A system and method for identifying potential/candidate duplicate documents in a document corpus for a given document is presented. Generally, a given document/product description is received and it is desirable to identify potential duplicate documents in a document corpus of the given document. Search queries are identified using different sets of attributes, words, terms, phrases, and the like, from the given document. The identified search queries are executed using a relevance search engine. Relevance searching and relevance search engines are known in the art. More particularly, as those skilled in the art will appreciate, the results returned from a relevance search by a relevance search engine are associated with a relevance value that can be used to order or rank the results. For example, a relevance search run on a document corpus by a relevance search engine responsive to a search query using various terms from a given document as criteria will yield a set of references to documents in the document corpus that bear some relevance to the search criteria, and each reference in the results set will be associated with a relevance value indicative of the reference's relevance to the criteria as determined by the relevance search engine. Additionally, either from an empirical examination of the results set or as a function of the search engine, the number of references in the results set is also available.
As will be described in greater detail below, as part of identifying potential duplication documents in the document corpus for a given document, each document identified in each search results set is scored. The score is determined as a function of the document's rank in its results set (according to its relevance value) and the number of documents identified in the results set. This score is referred to as the “rank specificity score” of the returned product. A set of potential duplicates is then created from the documents whose rank specificity score meets predetermined selection criteria.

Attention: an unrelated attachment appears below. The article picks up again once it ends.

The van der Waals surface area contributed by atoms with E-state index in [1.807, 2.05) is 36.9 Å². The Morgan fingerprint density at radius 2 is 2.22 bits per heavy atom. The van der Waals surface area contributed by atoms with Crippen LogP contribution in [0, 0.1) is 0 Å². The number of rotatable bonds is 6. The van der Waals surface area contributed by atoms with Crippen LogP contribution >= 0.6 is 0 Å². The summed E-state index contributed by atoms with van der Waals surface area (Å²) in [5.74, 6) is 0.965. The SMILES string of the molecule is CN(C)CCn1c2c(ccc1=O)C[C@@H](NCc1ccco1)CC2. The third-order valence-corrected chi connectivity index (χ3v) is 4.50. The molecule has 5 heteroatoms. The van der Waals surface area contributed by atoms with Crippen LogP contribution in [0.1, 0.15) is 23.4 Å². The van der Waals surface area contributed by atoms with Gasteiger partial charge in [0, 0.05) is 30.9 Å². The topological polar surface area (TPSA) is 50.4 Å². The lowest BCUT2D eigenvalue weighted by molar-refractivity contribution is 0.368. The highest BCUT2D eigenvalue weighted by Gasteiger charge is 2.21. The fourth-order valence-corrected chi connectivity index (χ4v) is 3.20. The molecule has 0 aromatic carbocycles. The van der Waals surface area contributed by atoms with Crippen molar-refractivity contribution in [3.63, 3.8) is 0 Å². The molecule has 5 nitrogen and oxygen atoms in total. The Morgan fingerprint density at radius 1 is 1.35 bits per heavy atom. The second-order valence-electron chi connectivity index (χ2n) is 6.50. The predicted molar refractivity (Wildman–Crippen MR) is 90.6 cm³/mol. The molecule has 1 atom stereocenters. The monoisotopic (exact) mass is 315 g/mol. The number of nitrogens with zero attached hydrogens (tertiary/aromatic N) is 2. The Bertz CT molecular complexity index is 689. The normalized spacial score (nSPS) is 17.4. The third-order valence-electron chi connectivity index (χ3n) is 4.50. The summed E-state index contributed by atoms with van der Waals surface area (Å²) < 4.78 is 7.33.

As shown in
The illustrated computing device 200 also includes various executable modules for performing aspects of identifying potential duplicate documents for a given document. These executable modules include query list generator 206 and a query executor 208. The query list generator 206 generates a list of search queries for a given document. In one embodiment, the query list generator 206 generates a list of search queries using various terms, phrases, words, model numbers, attributes, and the like, in the given document. Further still, in alternative embodiments, the query list generator 206 may further obtain predetermined search queries in addition to, or as an alternative to, generating search queries from the given document. As suggested above, the search queries, when executed by a relevance search engine, return search results sets referencing documents in a document corpus that are evaluated as potential duplicate documents for the given document.
The query executor 208 is used to execute the various search queries generated and/or obtained by the query list generator 206. The query executor 208 executes the search queries in conjunction with a relevance search query engine (not shown). The executable modules further include a scoring component 210 and a selection component 216. The scoring component 210 generates rank specificity scores for the documents in the results sets, and the selection component 216 creates a set of potential/candidate duplicate documents corresponding to the given document by selecting documents identified in the results sets according to their rank specificity scores.
Those skilled in the art will appreciate that in an actual embodiment, each executable module identified above may be implemented as one or more hardware components, software components, a combination of hardware and software components, a service provided by another computing device, and the like. Moreover, while shown as residing outside of the memory 204, if an executable module is implemented as a software component (at least in part), it would like be found within the memory. Accordingly, the arrangement of the executable modules should be viewed as illustrative only, and not construed as limiting upon the disclosed subject matter.